There is a sick joke among college professors:
"You send us your children in September, and
we try really hard to send them back home before Halloween!"
Sadly, there is a grain of truth in this statement. The first six weeks of college are crucial; many students drop out that quickly.
There is a grain of truth inside almost every criticism and almost every sick joke. Our job, as both parents and educators, is to find that grain of truth and do something to offset it.
Disarm that grain of truth! Here are four practices to implement long before your children are looking into colleges:
Mindset of the Student. I attended my college reunion when my son was a senior in high school. Chatting with an old friend, he asked about my family. I told him my son wanted to attend Point Loma, but I didn't know if I wanted to work hard enough to pay for a private college because he certainly wasn't "studious." My friend laughed and said, "How soon we forget! You and I were not studious!" I looked at his business card..."Superintendent of Schools," an laughed. Yes, how soon we forget!
Let's plant a mindset in our children from birth that success...in college and in life...is hard work, but let's not forget that their informal education is also valuable. Help them to learn from their little mistakes. Then the big ones won't be quite as traumatic.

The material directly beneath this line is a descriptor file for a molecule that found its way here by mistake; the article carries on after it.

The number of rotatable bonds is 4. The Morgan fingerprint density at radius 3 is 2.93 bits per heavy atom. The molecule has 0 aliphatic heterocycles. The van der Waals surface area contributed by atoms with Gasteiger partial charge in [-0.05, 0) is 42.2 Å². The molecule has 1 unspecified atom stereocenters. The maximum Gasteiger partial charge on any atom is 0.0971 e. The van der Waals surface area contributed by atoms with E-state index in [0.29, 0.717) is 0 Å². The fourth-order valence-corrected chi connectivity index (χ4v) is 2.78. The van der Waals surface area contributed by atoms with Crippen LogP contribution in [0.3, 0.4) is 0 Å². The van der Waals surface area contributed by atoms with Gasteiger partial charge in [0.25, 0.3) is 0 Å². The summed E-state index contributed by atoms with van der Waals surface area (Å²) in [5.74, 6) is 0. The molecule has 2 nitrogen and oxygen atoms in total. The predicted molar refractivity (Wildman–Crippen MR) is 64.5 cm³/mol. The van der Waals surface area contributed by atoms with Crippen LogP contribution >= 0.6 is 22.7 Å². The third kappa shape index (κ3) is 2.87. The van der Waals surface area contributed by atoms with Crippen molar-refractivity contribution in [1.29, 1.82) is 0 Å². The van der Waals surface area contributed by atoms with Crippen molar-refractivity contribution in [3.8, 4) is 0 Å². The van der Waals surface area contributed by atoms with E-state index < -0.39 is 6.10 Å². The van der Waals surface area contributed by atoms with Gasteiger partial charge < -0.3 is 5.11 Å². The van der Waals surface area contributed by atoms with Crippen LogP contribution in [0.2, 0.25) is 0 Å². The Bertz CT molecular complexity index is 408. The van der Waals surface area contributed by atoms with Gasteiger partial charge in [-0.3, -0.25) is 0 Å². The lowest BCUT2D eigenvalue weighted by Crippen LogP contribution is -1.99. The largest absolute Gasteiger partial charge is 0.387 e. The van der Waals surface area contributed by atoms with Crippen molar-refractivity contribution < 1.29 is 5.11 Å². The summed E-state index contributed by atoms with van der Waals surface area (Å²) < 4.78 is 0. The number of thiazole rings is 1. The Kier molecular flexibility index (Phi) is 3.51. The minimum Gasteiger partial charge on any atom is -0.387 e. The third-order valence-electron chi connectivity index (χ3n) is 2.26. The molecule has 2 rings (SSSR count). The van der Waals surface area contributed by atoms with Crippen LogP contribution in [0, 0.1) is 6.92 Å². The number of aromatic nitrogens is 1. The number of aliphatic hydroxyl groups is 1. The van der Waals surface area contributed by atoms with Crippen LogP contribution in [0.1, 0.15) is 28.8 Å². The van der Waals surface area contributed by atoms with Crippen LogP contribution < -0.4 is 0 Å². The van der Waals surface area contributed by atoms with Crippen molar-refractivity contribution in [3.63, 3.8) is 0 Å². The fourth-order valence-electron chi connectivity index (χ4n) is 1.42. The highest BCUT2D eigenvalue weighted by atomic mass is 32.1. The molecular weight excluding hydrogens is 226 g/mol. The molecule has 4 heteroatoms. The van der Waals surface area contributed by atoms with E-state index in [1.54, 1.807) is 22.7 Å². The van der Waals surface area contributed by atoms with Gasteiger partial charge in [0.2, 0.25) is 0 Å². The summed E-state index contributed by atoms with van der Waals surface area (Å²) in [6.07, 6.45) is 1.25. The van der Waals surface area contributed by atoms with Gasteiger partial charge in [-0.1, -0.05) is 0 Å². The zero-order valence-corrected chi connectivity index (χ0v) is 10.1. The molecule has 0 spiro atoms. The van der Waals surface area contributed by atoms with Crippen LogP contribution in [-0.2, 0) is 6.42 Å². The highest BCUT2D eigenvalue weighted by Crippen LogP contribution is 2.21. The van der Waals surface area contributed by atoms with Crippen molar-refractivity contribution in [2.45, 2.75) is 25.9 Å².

Mindset of the Institution. I met with one of my SCORE students who earned his Bachelor's degree from UC Irvine and his Masters from Harvard. I asked him to compare the two institutions. Without hesitation, he said, "At UCI, they told me, 'don't fail; don't fail.' At Harvard, they told me, 'Succeed!'"
Let's plant in our children a mindset of success...from birth through adulthood.
Academic Preparation. Students with good study (metacognition) skills graduate at higher rates than their peers. They have learned how to negotiate content and adapt learning skills to meet their goals.
Teach your children to experiment with learning tools. Make sure your school teaches metacognition (check out our curriculum...LockettLearningSystems.com ).
Emotional/Social Preparation. During my son's junior year of high school, two colleagues' children were kicked out of college because of the fallout of substance abuse. It is traumatic to leave home and assume responsibility for yourself for the first time in your life. We joke about the "Freshman 10," indicating that we expect freshmen to gain weight now that they must manage their own eating habits. That is minor compared to the problems associated with poor life choices.
Teach children to be responsible and make their own decisions while they're still home. Ease that transition. I gave my son "custody of himself" during his senior year. He could make his own decisions about when to go to bed, what to eat, where to go. He also had to assume responsibility to get his homework done, keep his grades up, ask for help when he needed it, and get up in the morning in time for school. I maintained veto power to prevent something harmful, and we talked about his decisions...but he had experience taking care of himself before he left home. He gained his "freshman 10" at home drinking cokes instead of at college drinking beer. We discussed making healthy choices. It was a good trade-off.
Success really is the best revenge! May all your children and students sail through Halloween!